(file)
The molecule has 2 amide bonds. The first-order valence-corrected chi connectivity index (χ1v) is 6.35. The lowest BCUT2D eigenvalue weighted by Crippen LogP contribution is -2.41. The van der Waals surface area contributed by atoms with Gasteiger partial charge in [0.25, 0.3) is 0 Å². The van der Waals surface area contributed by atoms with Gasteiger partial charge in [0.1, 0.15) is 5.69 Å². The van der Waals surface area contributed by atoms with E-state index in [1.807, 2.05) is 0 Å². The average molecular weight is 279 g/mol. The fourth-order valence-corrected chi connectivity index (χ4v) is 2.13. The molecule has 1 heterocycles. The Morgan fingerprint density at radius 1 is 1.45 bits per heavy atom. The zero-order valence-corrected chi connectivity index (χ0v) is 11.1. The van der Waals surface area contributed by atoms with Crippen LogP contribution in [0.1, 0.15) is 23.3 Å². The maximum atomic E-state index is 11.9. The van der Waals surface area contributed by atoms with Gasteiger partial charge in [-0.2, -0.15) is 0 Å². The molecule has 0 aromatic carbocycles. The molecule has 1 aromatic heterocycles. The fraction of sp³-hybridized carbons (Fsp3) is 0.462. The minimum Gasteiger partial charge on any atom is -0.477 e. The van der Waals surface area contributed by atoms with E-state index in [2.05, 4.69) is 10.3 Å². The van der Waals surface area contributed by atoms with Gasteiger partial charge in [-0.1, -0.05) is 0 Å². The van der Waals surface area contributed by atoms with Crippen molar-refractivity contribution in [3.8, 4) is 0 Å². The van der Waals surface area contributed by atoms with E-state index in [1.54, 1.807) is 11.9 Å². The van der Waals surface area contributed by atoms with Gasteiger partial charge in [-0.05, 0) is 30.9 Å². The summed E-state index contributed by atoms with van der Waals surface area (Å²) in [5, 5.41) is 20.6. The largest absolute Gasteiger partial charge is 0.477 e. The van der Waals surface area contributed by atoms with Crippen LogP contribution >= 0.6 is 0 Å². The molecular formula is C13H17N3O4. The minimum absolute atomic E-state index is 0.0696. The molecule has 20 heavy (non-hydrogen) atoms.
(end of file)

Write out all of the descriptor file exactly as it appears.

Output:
The molecule has 2 amide bonds. The first-order valence-corrected chi connectivity index (χ1v) is 6.35. The lowest BCUT2D eigenvalue weighted by Crippen LogP contribution is -2.41. The van der Waals surface area contributed by atoms with Gasteiger partial charge in [0.25, 0.3) is 0 Å². The van der Waals surface area contributed by atoms with Gasteiger partial charge in [0.1, 0.15) is 5.69 Å². The van der Waals surface area contributed by atoms with E-state index in [1.807, 2.05) is 0 Å². The average molecular weight is 279 g/mol. The fourth-order valence-corrected chi connectivity index (χ4v) is 2.13. The molecule has 1 heterocycles. The Morgan fingerprint density at radius 1 is 1.45 bits per heavy atom. The zero-order valence-corrected chi connectivity index (χ0v) is 11.1. The van der Waals surface area contributed by atoms with Crippen LogP contribution in [0.1, 0.15) is 23.3 Å². The maximum atomic E-state index is 11.9. The van der Waals surface area contributed by atoms with Gasteiger partial charge in [-0.2, -0.15) is 0 Å². The molecule has 0 aromatic carbocycles. The molecule has 1 aromatic heterocycles. The fraction of sp³-hybridized carbons (Fsp3) is 0.462. The minimum Gasteiger partial charge on any atom is -0.477 e. The van der Waals surface area contributed by atoms with E-state index in [2.05, 4.69) is 10.3 Å². The van der Waals surface area contributed by atoms with Gasteiger partial charge in [-0.1, -0.05) is 0 Å². The van der Waals surface area contributed by atoms with Crippen molar-refractivity contribution in [3.8, 4) is 0 Å². The van der Waals surface area contributed by atoms with E-state index in [1.54, 1.807) is 11.9 Å². The van der Waals surface area contributed by atoms with Gasteiger partial charge in [-0.05, 0) is 30.9 Å². The summed E-state index contributed by atoms with van der Waals surface area (Å²) in [5, 5.41) is 20.6. The largest absolute Gasteiger partial charge is 0.477 e. The van der Waals surface area contributed by atoms with Crippen LogP contribution >= 0.6 is 0 Å². The molecular formula is C13H17N3O4. The minimum absolute atomic E-state index is 0.0696. The molecule has 20 heavy (non-hydrogen) atoms.